In the wake of the controversial passage and signing of Senate Bill 4, scheduled to become law Sept. 1, Austin, El Paso, Dallas and Houston city councils filed lawsuits.
To date, Fort Worth and Arlington have elected not to do so.
This inaction sparks the question — why not?
SB 4 will allow police, among other actions, to ask folks they stop for their citizenship status. Some call it “Show Me Your Papers” law.
Reasons given for the lawsuits: The law discriminates against Latinos; immigrants will hesitate to report crimes to law enforcement; local governments are not responsible for enforcing federal immigration laws; cities are punishing peaceful, hard-working immigrants; families will be split when members are deported; construction industries have found it increasingly difficult to locate workers; Mexico is the No. 1 trading partner with Texas; and finally, the law is immoral, unconstitutional, and harks to the days of Jim and Jose Crow laws.
The Editorial Board wrote that although Senate Bill 4 is wrong, “Fort Worth, Arlington and Tarrant County need not join the lawsuit for now, but should watch it closely as it develops” (“Senate Bill 4 is wrong, but should cities sue?”, June 21).
I’m reminded of my schoolboy days when the bully would terrorize the playground until a courageous youth would square off. In the meantime, the meek stood by, grateful that someone else did their fighting for them.
After Fort Worth police information officer Daniel Segura went on Facebook counseling immigrants not to panic and to contact police when needed, Mayor Betsy Price and Fort Worth Police Chief Joel Fitzgerald quickly proclaimed Fort Worth is not a “sanctuary city.” According to state Rep. Ramon Romero, he has received increased hostility for his vociferous resistance on the House floor against passing SB 4.
We must ask whether this a resurfacing of the “Fort Worth Way,” where deals were brokered among elites, primarily Anglos, without citizen input to minimize Panther City controversies? Where minorities were told to settle down while people in charge resolved the issues in private?
Former City Councilman Sal Espino tells how a Houston-based consultant recently described the demographic changes sweeping Texas, reinforcing former State Demographer Steve Murdock’s forecasts that Texas and Tarrant County are trending toward a Latino majority.
According to the 2010 U.S. census estimates, Fort Worth was 34 percent Latino, 19 percent African-American and 4 percent Asian-American. The same census found that Arlington was 28 percent Latino, 19 percent African-American, and 7 percent Asian-American. Both cities were majority-minority then and now, and most likely for the future.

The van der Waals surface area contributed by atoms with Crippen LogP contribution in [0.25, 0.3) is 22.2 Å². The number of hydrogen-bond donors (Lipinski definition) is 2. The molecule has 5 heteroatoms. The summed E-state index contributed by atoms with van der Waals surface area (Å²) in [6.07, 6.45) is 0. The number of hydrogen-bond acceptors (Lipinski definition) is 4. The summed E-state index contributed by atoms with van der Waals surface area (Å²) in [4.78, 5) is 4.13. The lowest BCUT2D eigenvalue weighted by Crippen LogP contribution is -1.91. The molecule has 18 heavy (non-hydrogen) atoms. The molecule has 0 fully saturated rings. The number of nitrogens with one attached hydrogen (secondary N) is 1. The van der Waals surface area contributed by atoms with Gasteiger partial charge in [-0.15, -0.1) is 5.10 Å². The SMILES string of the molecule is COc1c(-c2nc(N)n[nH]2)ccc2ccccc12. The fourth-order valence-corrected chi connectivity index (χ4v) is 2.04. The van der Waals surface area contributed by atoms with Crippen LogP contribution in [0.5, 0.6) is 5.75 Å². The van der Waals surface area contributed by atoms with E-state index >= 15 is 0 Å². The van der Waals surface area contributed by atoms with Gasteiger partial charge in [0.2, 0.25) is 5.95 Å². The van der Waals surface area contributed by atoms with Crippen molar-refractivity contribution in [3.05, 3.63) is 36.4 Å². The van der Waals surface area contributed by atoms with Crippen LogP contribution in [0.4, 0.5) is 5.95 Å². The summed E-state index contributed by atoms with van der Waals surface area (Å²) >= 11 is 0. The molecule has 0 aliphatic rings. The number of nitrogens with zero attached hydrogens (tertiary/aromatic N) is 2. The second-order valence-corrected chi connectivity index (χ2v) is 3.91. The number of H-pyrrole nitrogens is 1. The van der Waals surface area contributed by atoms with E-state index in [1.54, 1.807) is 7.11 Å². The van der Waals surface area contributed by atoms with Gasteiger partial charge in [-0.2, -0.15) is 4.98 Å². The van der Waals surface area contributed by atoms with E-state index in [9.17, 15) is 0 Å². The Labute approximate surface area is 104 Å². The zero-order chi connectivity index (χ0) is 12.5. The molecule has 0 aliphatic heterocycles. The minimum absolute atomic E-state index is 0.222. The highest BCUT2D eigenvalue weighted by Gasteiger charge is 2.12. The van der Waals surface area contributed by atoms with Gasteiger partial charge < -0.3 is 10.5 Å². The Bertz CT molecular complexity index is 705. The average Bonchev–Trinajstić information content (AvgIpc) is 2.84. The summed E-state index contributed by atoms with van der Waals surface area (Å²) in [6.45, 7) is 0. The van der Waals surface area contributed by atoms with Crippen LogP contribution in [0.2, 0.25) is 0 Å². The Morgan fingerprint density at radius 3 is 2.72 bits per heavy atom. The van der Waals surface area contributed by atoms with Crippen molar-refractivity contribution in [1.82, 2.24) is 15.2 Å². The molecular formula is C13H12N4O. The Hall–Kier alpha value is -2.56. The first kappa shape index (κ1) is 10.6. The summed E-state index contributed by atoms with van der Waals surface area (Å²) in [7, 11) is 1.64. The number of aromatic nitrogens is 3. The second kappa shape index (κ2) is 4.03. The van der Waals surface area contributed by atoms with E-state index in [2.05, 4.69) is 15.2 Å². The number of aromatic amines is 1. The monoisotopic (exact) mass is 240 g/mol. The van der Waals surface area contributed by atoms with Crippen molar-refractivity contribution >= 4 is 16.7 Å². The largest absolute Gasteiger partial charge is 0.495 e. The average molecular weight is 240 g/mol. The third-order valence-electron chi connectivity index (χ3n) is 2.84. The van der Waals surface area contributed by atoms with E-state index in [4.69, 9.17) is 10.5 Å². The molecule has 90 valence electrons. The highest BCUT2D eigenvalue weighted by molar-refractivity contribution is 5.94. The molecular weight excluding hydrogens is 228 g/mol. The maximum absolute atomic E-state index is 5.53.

Most Fort Worth and Arlington city council members are Anglo and therefore come from a demographic that is numerically shrinking.
Census data confirms that the Latino population is young, while the Anglo population is aging. Anglo children and grandchildren will live and work in a world quite ethnically different than their parents and grandparents. If only for self-interest, Tarrant County cities must consider a future where neighborhoods and work sites will be dominated by the “minority” population.
For economic survival, it’s time to see and act on the fact that 21st-century Tarrant County cities’ financial and social well-being will depend on mainstreaming a robust, ethnically diverse urban population. Regardless of our skin color, the green will grow when more people are earning and spending.
Houston, Dallas, El Paso and Austin recognized that conservative state legislators and Gov. Greg Abbott had enacted SB 4 in their attempts to mollify ever-decreasing Anglo communities. The cities recognized that any legal attempts to further marginalize, intimidate and incarcerate a growing population will lead to social unrest, economic downturn, and interethnic hostility.
For these reasons, their city councils found it prudent to protect their residents’ civil rights by filing a lawsuit. They decided that in order to promote an inclusive, cohesive community, it was worth their time and money to fight SB 4 legally now.
Fort Worth and Arlington should join these cities now in this SB 4 lawsuit to resist the efforts of misguided state legislatures and governor to return to a disgraceful time in Texas history when Latinos and African-Americans were treated openly as second-class citizens.
The legal costs are necessary to ensure the current majority residents — Latinos and African-Americans — know their local representatives consider them first-class and worth the money to file a lawsuit.
Sitting out the legal wrangling sends a message that our Latino and African-American children’s and cities’ futures are unworthy. We deserve better now.
Richard J. Gonzales is a local activist, speaker, and author. University of North Texas Press published “Raza Rising: Chicanos in North Texas” in March 2016. Sleeping Panther Press will release his novel, “Deer Dancer,” in July 2017. He has lived, worked, researched, and written about Latino issues in North Texas for 48 years.